Aideen is more limited with what she can do at the moment because of practising, so she iced the cakes for the visit. Diane was determined to spend as much time as possible shifting sand/clay from the hole before the visit. However, our dumping area at the bottom of the drive soon fills up and today there was a delay in grab lorries which did hold things up. When she got ready for the visit she even continued driving the dumper in a dress!
Mickey arrived with his mate and got started, but by late morning realised he was running short of lime, it gets used at a very fast rate in lime mortar, so Aideen and I shot off to Travis Perkins to try and get new supplies. Travis Perkins did not have the correct lime and we did not have time to go elsewhere before the visit, Patrick ended up collecting more lime on his return from hospital, where he had been having an appointment with his consultant about his foot.
Our visitors arrived, a lovely group gathered together by one lady as a ‘thank you’ gift. The weather was beautiful and it was an extremely enjoyable visit, made more exciting by the various building and restoration activities taking place. The visitors were quite surprised to see Diane driving the dumper truck (still in her dress) then not long after, serving them refreshments! They also got to see Mickey in action working on the wall. He received many admiring and encouraging comments which I’m sure he appreciated. Several of the visitors had been before and they were delighted to see projects previously described on the tour now actually taking place. One lady described going through the gate into the garden like going into another world, which I thought was a lovely thing to say and it is exactly how I feel when I go into the garden every day, although increasingly, I spend less and less time in the outside world! During the day, we also received various heavy deliveries, including, special props to install into the basement hole when excavations have ceased and Aideen’s new electric stove for the boat.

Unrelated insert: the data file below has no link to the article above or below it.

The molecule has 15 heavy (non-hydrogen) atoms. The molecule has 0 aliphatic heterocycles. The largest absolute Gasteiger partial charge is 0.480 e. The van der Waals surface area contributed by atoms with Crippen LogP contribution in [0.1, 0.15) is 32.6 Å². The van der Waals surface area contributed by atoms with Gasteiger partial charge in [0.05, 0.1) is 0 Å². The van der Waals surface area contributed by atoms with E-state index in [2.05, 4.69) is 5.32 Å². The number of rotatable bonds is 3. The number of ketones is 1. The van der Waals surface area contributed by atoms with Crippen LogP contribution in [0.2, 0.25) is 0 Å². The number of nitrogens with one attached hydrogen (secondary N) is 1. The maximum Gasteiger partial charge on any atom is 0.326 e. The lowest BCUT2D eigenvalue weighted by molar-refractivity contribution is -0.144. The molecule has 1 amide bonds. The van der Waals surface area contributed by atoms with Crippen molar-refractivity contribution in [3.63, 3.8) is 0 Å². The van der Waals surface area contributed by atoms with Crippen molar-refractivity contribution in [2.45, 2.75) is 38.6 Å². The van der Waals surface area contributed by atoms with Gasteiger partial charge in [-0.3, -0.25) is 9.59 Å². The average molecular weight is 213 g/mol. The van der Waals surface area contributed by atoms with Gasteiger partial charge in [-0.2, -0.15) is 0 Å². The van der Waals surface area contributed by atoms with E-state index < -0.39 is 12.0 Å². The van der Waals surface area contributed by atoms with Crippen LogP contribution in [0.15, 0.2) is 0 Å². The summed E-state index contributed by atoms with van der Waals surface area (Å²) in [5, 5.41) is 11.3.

As soon as the visitors left, my first pupil arrived. The evening ended with me having a quick practice as I have a rehearsal tomorrow…ironically one of our visitors today was a bassoonist!
Unsurprisingly, today is another busy day. The basement excavation continues, Mickey continues with the wall and I am hoping to finally get some gardening done.
When Aideen and I return from walking the dog, we are told that someone needs to be in the basement hole checking levels to help the job progress smoothly. Aideen and I slither and slide down the sand into the 3m deep hole so she can attempt to show me how to operate the laser level so she can continue practising. We both know this will not be easy considering my lack of skills with technological equipment. I am the woman with no mobile phone, no computer, no dishwasher and a pathological fear of microwaves! As we peer at the level, a large section of the sandy wall of the basement slithers gracefully to the ground behind Diane. Aideen and I stare at it with open mouths… Patrick is at a meeting and only one prop is in place in the basement hole.